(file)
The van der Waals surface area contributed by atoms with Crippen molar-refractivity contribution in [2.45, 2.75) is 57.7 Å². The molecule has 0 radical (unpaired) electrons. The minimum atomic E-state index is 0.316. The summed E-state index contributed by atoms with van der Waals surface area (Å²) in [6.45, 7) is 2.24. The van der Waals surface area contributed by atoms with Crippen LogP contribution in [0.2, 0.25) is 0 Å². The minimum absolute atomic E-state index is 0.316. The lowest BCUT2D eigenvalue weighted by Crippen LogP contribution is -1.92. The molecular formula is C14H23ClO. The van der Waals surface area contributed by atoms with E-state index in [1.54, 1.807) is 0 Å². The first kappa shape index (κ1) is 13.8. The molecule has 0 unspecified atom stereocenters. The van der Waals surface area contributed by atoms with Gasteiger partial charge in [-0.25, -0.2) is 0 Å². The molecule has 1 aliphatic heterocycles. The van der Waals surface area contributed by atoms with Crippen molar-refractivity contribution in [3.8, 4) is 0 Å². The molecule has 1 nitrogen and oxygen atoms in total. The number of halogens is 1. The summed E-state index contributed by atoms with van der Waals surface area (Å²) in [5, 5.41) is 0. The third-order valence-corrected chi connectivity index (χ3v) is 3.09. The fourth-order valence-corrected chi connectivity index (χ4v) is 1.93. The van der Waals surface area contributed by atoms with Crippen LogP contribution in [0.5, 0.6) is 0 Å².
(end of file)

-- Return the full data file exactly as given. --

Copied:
The van der Waals surface area contributed by atoms with Crippen molar-refractivity contribution in [2.45, 2.75) is 57.7 Å². The molecule has 0 radical (unpaired) electrons. The minimum atomic E-state index is 0.316. The summed E-state index contributed by atoms with van der Waals surface area (Å²) in [6.45, 7) is 2.24. The van der Waals surface area contributed by atoms with Crippen LogP contribution in [0.2, 0.25) is 0 Å². The minimum absolute atomic E-state index is 0.316. The lowest BCUT2D eigenvalue weighted by Crippen LogP contribution is -1.92. The molecular formula is C14H23ClO. The van der Waals surface area contributed by atoms with E-state index in [1.54, 1.807) is 0 Å². The first kappa shape index (κ1) is 13.8. The molecule has 0 unspecified atom stereocenters. The van der Waals surface area contributed by atoms with Gasteiger partial charge in [-0.25, -0.2) is 0 Å². The molecule has 1 aliphatic heterocycles. The van der Waals surface area contributed by atoms with Crippen molar-refractivity contribution in [3.8, 4) is 0 Å². The molecule has 1 nitrogen and oxygen atoms in total. The number of halogens is 1. The summed E-state index contributed by atoms with van der Waals surface area (Å²) in [5, 5.41) is 0. The third-order valence-corrected chi connectivity index (χ3v) is 3.09. The fourth-order valence-corrected chi connectivity index (χ4v) is 1.93. The van der Waals surface area contributed by atoms with Crippen LogP contribution in [0.5, 0.6) is 0 Å².